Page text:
In the late 19th century, the Jesuit priest and archaeologist Camille de la Croix discovered a huge ensemble of ancient Roman baths.
Nothing remains of a first church dedicated to Saint Germain, the Parisian bishop of the 6th century. The oldest part of the existing building is the 12th century apse.
Successively the church was modified during the 13th, 15th and 16th centuries, as can be seen in the steeple, the nave or the small Renaissance chapel against the south wall.
Secularized after the Revolution, the former parish church was then used for various purposes. It even nearly became a primary school.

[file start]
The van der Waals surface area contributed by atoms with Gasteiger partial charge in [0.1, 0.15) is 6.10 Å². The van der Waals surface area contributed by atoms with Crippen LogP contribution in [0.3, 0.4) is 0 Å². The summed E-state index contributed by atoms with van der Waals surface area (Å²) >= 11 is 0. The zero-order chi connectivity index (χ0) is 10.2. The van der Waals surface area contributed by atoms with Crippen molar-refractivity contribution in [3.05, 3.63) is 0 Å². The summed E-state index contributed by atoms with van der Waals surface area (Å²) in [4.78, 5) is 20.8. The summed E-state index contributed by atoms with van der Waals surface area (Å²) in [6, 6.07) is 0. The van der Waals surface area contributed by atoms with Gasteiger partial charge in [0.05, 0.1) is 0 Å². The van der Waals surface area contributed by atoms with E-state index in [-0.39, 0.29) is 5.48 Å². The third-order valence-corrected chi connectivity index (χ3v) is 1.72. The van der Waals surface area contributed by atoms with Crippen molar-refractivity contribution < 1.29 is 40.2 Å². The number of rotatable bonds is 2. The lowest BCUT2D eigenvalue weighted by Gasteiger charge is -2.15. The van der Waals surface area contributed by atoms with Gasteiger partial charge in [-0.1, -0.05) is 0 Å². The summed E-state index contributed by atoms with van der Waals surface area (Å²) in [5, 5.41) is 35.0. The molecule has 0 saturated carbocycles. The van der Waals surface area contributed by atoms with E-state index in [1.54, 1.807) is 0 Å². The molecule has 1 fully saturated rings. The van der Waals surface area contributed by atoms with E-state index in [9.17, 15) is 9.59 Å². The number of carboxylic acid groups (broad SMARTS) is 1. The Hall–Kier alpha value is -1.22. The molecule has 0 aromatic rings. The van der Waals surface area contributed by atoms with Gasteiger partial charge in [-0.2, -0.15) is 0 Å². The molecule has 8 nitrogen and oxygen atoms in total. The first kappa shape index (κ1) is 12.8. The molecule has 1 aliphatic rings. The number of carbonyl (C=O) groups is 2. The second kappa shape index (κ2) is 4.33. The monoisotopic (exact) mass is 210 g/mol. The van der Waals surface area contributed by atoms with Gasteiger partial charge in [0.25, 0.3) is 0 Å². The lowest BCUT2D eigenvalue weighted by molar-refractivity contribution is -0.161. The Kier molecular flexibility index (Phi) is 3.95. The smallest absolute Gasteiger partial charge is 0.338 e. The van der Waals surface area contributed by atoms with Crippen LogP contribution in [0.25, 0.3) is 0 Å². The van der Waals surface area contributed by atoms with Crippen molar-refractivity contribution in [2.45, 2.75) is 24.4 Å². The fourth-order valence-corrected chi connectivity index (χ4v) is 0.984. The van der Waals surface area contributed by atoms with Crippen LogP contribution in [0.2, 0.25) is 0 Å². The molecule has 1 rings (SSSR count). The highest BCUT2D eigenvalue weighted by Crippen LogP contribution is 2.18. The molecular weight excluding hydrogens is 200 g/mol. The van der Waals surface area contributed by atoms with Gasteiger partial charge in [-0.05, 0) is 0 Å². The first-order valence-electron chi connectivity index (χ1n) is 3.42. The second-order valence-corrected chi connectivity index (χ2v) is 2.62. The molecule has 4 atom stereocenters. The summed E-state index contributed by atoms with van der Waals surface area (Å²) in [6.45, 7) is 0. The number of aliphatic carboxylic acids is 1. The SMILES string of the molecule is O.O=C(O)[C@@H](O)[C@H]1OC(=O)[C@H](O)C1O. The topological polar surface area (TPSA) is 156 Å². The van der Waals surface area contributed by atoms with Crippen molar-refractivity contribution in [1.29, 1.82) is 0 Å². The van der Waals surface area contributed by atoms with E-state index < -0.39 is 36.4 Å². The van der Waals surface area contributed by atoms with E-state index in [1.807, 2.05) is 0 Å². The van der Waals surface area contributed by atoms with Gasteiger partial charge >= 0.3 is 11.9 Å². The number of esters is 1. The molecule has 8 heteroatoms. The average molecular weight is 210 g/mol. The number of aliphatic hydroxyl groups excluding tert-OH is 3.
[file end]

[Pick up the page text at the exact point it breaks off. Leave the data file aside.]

It has a new identity since its purchase by the city in 1990 : restored and integrated in a global urban project (the square was refurbished by Narboni) and associated with the music conservatory, it now serves as an auditorium.